Tomatoes: Summer’s unexpected bone builder
It’s tomato season! The brilliantly-colored summer treats common in all our gardens are major players in one of today’s leading-edge research topics in osteoporosis: how oxidative damage causes the inflammation which leads to bone breakdown.
What makes tomatoes so interesting to the scientists studying the effects of oxidative damage? Tomatoes are particularly highly in a bone-protective antioxidant known as lycopene. It has long been noted that people who consume more tomatoes, tomato paste, sauces, juice, and tomato products of all sorts experience a lower fracture rate than those who consume less.
So how can you get from 12 to 30 milligrams of lycopene a day without taking extra supplements? It’s really quite easy if you like tomatoes as I do. Bright red tomatoes — in sauces, soup, juices, or just plain sliced up on the plate—are loaded with lycopene!
Tomato products and lycopene content
Tomato product Serving Size Lycopene content
Tomato paste 1/4 cup 18.84 mg
Tomato puree, canned 1 cup 54.38 mg
Tomato sauce, canned 1 cup 34.25 mg
Pasta sauce, canned 1 cup 31.66 mg
Vegetable juice cocktail 1 cup 23.38 mg
Tomato juice 1 cup 21.91 mg
Tomato soup 1 cup 13.05 mg
Tomato, raw 1 whole 3.17 mg
Oh, and if you don’t like tomatoes, enjoy watermelon, papaya, grapefruit — also good sources of lycopene.
Finally, I already hear this question a lot, “But aren’t tomatoes are acid-forming?” True, tomatoes are slightly acid-forming, but their benefits outweigh any small acid contribution, which can be easily buffered with our Alkaline for Life Diet®. Be well and enjoy the fruits of summer! Here’s a recipe to get you started:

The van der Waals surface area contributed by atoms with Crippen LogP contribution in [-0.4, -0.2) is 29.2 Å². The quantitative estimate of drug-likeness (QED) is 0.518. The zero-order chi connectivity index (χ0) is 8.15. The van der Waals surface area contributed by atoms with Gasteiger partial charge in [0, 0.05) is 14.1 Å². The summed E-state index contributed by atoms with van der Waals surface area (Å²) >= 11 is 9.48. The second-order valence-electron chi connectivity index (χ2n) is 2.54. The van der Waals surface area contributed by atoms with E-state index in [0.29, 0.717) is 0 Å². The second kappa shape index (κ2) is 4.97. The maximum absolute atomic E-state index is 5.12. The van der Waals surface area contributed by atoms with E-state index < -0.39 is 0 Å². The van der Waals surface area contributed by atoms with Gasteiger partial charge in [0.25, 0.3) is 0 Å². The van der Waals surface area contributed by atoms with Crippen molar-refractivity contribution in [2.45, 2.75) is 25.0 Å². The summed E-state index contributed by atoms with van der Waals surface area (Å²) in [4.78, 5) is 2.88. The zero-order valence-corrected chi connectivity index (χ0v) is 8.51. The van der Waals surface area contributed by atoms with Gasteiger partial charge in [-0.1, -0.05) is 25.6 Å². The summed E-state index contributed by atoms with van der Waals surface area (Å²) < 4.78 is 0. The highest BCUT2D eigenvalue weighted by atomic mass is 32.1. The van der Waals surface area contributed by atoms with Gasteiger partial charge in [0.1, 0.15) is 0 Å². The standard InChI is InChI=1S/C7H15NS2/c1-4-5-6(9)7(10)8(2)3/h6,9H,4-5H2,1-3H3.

Bone-healthy salsa recipe
• 4 large tomatoes (or 6 plum tomatoes) chopped
• 1 small white onion, diced
• Juice from 1 lemon
• Handful of fresh cilantro
• Salt to taste
Mix together and serve (or add a chopped cucumber for a great summer tomato salad).
Sahni, S et al., Protective Effect of Total Carotenoid and Lycopene Intake On The Risk Of Hip Fracture: A 17 Year, Follow-Up From the Framingham Osteoporosis Study, JBMR, Vol. 24, No.6.2009:10861094.
Mackinnon, ES et al., Supplementation with the Antioxidant Lycopene Significantly Decreases Oxidative Stress Parameters In The Bone Resorption Marker N-telopeptide Of Type I Collagen In Postmenopausal Women. Osteoporosis international (2011) 22:1091-1101
US Dept. of Agriculture, Agriculture Research Service. USDA National Nutrient Database For Standard Reference, Release 24, Lycopene.